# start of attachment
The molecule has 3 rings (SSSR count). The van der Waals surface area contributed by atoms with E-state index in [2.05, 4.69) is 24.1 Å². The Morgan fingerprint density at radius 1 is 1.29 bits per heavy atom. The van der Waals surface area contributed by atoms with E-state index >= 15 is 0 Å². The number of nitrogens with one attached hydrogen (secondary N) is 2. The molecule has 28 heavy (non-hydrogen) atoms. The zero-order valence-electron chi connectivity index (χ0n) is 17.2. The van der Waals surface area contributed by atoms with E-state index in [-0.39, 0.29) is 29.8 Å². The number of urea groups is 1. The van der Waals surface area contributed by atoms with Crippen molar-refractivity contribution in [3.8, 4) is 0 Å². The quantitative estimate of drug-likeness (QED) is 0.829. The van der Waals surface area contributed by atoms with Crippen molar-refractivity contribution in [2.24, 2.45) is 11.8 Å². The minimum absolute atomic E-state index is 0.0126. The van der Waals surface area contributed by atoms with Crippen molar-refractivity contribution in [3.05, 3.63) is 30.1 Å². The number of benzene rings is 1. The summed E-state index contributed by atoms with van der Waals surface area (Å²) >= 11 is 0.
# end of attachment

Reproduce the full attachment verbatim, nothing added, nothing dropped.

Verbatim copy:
The molecule has 3 rings (SSSR count). The van der Waals surface area contributed by atoms with E-state index in [2.05, 4.69) is 24.1 Å². The Morgan fingerprint density at radius 1 is 1.29 bits per heavy atom. The van der Waals surface area contributed by atoms with E-state index >= 15 is 0 Å². The number of nitrogens with one attached hydrogen (secondary N) is 2. The molecule has 28 heavy (non-hydrogen) atoms. The zero-order valence-electron chi connectivity index (χ0n) is 17.2. The van der Waals surface area contributed by atoms with E-state index in [-0.39, 0.29) is 29.8 Å². The number of urea groups is 1. The van der Waals surface area contributed by atoms with Crippen molar-refractivity contribution in [3.8, 4) is 0 Å². The quantitative estimate of drug-likeness (QED) is 0.829. The van der Waals surface area contributed by atoms with Crippen molar-refractivity contribution in [2.24, 2.45) is 11.8 Å². The minimum absolute atomic E-state index is 0.0126. The van der Waals surface area contributed by atoms with Crippen molar-refractivity contribution in [3.05, 3.63) is 30.1 Å². The number of benzene rings is 1. The summed E-state index contributed by atoms with van der Waals surface area (Å²) >= 11 is 0.